Ask any parent casting an uneasy eye on state budget cuts and ballooning class sizes, or shrinking programs and dwindling resources devoted to her child at the local neighborhood school, and you’re likely to find a high-quality curriculum and school funding worries at the top of her list of concerns.
Note: I said “a high quality curriculum and school funding worries,” not “pensions,” “tenure,” or any number of things well-funded “ed reformers” say are top priorities.
With anxieties about school funding in mind, K12NN, along with Parents for Great Education and the California Budget Project, together launched an event that helped inform about 75 parent leaders, school administrators, school board members (plus candidates for school board), and candidates for upcoming California State Assembly and Senate races. We provided simultaneous Spanish-English translation and about 25% of those participating used the service.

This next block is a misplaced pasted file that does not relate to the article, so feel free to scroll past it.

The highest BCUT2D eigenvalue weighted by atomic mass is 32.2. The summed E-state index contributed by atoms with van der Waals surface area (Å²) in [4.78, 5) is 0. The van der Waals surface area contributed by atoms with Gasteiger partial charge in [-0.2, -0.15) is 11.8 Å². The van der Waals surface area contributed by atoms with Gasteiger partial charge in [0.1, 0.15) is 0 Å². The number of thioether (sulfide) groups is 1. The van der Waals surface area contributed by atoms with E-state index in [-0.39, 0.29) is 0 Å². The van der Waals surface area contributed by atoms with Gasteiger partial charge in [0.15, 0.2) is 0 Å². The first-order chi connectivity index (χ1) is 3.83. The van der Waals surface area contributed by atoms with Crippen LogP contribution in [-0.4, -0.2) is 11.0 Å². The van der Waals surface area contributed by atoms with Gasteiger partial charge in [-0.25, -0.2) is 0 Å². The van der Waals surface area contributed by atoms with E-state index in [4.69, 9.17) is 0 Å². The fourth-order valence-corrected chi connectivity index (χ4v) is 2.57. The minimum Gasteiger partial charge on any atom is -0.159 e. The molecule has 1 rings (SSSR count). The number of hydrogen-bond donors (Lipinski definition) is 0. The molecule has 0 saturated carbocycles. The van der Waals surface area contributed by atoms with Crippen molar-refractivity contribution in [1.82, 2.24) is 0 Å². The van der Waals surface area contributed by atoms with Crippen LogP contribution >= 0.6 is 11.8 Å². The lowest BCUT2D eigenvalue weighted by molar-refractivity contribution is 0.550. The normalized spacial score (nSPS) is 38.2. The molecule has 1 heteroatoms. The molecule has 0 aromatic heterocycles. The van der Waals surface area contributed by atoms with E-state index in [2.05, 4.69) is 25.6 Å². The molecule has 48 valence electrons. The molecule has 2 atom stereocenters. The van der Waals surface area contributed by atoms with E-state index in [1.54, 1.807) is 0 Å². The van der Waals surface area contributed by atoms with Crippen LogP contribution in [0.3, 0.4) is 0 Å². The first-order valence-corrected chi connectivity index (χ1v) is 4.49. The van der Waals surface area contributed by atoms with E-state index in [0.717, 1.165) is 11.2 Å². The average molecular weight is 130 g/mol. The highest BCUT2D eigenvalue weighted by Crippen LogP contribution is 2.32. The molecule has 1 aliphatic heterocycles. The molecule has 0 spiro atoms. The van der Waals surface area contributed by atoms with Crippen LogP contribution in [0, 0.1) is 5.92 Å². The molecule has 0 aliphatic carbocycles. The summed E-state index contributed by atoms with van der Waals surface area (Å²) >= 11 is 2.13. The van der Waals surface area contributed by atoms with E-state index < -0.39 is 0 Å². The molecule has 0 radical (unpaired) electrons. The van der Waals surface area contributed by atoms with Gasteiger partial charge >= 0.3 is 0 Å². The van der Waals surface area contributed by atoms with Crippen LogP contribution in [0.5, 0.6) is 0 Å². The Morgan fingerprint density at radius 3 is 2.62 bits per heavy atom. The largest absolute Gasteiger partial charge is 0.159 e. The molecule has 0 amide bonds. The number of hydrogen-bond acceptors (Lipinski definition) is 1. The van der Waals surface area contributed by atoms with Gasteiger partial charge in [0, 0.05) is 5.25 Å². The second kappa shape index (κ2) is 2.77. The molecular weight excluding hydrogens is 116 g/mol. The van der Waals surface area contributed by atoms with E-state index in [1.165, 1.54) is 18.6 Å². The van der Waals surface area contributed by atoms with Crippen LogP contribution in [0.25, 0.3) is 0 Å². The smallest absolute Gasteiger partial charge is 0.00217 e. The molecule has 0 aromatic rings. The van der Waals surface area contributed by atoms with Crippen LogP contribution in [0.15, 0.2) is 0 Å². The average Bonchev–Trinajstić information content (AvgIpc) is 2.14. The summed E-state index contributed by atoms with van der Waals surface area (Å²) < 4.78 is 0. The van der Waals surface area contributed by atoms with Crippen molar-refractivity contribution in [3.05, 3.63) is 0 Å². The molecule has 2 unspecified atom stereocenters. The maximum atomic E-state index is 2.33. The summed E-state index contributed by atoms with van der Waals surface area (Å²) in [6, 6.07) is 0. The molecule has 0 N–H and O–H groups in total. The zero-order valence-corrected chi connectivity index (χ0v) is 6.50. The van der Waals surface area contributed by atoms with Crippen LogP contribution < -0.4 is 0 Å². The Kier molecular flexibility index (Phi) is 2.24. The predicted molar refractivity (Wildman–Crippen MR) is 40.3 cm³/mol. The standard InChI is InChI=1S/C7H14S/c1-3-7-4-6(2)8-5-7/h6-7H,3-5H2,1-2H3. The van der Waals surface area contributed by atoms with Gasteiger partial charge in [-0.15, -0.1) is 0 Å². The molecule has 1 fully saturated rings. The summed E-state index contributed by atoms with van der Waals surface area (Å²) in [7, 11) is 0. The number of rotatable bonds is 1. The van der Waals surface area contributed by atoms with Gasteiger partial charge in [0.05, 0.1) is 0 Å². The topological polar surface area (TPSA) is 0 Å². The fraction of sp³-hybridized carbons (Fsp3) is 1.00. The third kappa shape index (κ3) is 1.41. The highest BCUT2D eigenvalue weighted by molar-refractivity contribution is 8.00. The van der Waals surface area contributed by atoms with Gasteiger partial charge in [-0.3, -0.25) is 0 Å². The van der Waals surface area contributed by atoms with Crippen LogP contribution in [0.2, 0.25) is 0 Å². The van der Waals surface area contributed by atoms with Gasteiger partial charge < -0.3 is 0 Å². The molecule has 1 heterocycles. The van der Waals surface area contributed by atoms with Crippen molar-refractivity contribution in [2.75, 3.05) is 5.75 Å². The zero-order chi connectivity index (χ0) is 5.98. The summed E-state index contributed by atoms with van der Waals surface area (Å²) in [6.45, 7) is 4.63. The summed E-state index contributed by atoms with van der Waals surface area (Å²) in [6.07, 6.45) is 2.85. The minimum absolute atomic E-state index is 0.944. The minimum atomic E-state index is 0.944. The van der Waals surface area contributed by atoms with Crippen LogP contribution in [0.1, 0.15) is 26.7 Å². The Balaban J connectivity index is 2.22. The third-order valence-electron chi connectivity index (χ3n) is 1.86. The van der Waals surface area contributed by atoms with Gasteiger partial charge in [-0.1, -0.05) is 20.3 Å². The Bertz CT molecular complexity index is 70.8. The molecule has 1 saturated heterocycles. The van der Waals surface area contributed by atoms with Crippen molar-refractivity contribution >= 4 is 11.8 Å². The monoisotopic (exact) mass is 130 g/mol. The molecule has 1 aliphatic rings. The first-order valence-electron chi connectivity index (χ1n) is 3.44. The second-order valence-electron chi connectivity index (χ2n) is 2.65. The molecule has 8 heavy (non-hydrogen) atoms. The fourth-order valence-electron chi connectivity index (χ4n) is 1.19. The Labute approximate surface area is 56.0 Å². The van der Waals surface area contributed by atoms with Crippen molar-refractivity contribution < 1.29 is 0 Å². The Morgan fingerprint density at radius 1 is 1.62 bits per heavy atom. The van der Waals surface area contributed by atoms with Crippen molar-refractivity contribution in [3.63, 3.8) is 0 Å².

Participants asked questions ranging from “What happens to school funding formulas under AB18 if it passes?” to “How do Basic Aid districts work?” and “Why is California consistently at the bottom of per-pupil funding lists when other states that have suffered the same recession have held steady or even increased slightly their per-pupil funding totals?” (See page 4, slides 14 & 15 for comparisons of California peer states Massachusetts and New York.) All excellent, probing questions that in the end require answers from the voting public.
Here’s a pdf of the powerpoint presentation for Session I, as compiled by California Budget Project’s Senior Policy Analyst, Jonathan Kaplan. It’s reposted with California Budget Project/Jonathan Kaplan’s explicit permission.
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